Jane

Austen

Emma

Übersetzt von Horst Höckendorf, Lizenz der Aufbau Verlagsgruppe
Synchronisation und Ergänzungen © Doppeltext 2012

TITELBLATT

VOLUME I

CHAPTER I

CHAPTER II

CHAPTER III

CHAPTER IV

CHAPTER V

CHAPTER VI

CHAPTER VII

CHAPTER VIII

CHAPTER IX

CHAPTER X

CHAPTER XI

CHAPTER XII

CHAPTER XIII

CHAPTER XIV

CHAPTER XV

CHAPTER XVI

CHAPTER XVII

CHAPTER XVIII

VOLUME II

CHAPTER I

CHAPTER II

CHAPTER III

CHAPTER IV

CHAPTER V

CHAPTER VI

CHAPTER VII

CHAPTER VIII

CHAPTER IX

CHAPTER X

CHAPTER XI

CHAPTER XII

CHAPTER XIII

CHAPTER XIV

CHAPTER XV

CHAPTER XVI

CHAPTER XVII

CHAPTER XVIII

VOLUME III

CHAPTER I

CHAPTER II

CHAPTER III

CHAPTER IV

CHAPTER V

CHAPTER VI

CHAPTER VII

CHAPTER VIII

CHAPTER IX

CHAPTER X

CHAPTER XI

CHAPTER XII

CHAPTER XIII

CHAPTER XIV

CHAPTER XV

CHAPTER XVI

CHAPTER XVII

CHAPTER XVIII

CHAPTER XIX

IMPRESSUM

VOLUME I

CHAPTER I

Emma Wood­house, hand­some, clev­er, and rich, with a com­fort­able home and happy dis­pos­i­tion,
seemed to unite some of the best bless­ings of ex­ist­ence; and had lived nearly twenty-one years in the world with very little to dis­tress or vex her.
She was the young­est of the two daugh­ters of a most af­fec­tion­ate, in­dul­gent fath­er;
and had, in con­sequence of her sis­ter’s mar­riage, been mis­tress of his house from a very early peri­od.
Her moth­er had died too long ago for her to have more than an in­dis­tinct re­mem­brance of her caresses;
and her place had been sup­plied by an ex­cel­lent wo­man as gov­erness, who had fallen little short of a moth­er in af­fec­tion.
Six­teen years had Miss Taylor been in Mr. Wood­house’s fam­ily, less as a gov­erness than a friend, very fond of both daugh­ters, but par­tic­u­larly of Emma.
Between them it was more the in­tim­acy of sis­ters.
Even be­fore Miss Taylor had ceased to hold the nom­in­al of­fice of gov­erness,
the mild­ness of her tem­per had hardly al­lowed her to im­pose any re­straint;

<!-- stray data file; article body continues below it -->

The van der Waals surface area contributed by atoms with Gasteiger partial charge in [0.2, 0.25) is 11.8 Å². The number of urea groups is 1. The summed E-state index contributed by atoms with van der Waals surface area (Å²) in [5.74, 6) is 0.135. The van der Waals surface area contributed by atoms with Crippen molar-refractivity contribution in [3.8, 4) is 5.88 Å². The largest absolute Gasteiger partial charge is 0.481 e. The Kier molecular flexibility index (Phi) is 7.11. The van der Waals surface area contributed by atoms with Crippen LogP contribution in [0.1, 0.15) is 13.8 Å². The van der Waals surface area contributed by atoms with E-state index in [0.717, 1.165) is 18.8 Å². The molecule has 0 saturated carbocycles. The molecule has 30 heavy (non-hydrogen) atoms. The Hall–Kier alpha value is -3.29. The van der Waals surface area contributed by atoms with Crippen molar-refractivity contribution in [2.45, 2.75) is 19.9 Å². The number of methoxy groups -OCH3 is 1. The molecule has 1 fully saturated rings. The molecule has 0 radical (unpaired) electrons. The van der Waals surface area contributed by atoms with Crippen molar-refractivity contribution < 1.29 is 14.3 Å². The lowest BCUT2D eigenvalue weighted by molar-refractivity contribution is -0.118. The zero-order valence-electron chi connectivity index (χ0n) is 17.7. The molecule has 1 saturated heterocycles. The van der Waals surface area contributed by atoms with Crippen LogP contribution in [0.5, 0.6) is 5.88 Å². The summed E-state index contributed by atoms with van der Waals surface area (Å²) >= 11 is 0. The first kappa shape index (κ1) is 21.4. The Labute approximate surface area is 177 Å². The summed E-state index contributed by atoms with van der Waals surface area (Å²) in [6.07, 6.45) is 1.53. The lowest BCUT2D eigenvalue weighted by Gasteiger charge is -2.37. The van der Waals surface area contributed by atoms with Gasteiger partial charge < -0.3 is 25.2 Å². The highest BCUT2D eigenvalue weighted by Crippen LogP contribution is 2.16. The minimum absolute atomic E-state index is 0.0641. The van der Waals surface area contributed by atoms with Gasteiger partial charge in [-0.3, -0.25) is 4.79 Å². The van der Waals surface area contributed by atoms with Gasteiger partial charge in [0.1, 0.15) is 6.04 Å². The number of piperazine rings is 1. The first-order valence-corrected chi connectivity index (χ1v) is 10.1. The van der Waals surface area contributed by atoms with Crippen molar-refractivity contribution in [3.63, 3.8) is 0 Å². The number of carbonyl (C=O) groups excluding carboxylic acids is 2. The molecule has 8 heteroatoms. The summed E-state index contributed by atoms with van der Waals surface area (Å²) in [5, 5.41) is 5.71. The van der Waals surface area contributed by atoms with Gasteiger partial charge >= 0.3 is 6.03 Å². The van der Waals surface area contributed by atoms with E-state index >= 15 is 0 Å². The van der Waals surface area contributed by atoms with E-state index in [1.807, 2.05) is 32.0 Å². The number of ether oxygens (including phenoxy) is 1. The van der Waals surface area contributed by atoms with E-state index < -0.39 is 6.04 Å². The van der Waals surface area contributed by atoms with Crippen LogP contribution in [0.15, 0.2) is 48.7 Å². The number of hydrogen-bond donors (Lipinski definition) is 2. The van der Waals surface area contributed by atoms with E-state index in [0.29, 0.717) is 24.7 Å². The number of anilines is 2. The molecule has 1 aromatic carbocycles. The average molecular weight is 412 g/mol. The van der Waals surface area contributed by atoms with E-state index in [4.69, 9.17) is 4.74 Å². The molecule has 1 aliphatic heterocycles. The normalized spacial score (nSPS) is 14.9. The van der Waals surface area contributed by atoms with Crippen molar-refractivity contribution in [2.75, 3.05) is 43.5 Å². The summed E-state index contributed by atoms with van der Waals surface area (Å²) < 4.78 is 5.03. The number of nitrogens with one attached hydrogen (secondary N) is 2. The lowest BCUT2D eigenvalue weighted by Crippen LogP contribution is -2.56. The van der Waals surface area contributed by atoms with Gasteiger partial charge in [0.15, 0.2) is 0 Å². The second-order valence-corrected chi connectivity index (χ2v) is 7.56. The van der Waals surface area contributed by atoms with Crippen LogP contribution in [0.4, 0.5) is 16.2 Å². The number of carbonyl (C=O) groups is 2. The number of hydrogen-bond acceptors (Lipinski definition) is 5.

and the shad­ow of au­thor­ity be­ing now long passed away,
they had been liv­ing to­geth­er as friend and friend very mu­tu­ally at­tached, and Emma do­ing just what she liked;
highly es­teem­ing Miss Taylor’s judg­ment, but dir­ec­ted chiefly by her own.
The real evils, in­deed, of Emma’s situ­ation were the power of hav­ing rather too much her own way, and a dis­pos­i­tion to think a little too well of her­self;
these were the dis­ad­vant­ages which threatened al­loy to her many en­joy­ments.
The danger, however, was at present so un­per­ceived, that they did not by any means rank as mis­for­tunes with her.
Sor­row came — a gentle sor­row — but not at all in the shape of any dis­agree­able con­scious­ness.
— Miss Taylor mar­ried. It was Miss Taylor’s loss which first brought grief.
It was on the wed­ding-day of this be­loved friend that Emma first sat in mourn­ful thought of any con­tinu­ance.
The wed­ding over, and the bride-people gone, her fath­er and her­self were left to dine to­geth­er,
with no pro­spect of a third to cheer a long even­ing.
Her fath­er com­posed him­self to sleep after din­ner, as usu­al, and she had then only to sit and think of what she had lost.
The event had every prom­ise of hap­pi­ness for her friend.
Mr. We­st­on was a man of un­ex­cep­tion­able char­ac­ter, easy for­tune, suit­able age, and pleas­ant man­ners;
and there was some sat­is­fac­tion in con­sid­er­ing with what self-deny­ing, gen­er­ous friend­ship she had al­ways wished and pro­moted the match;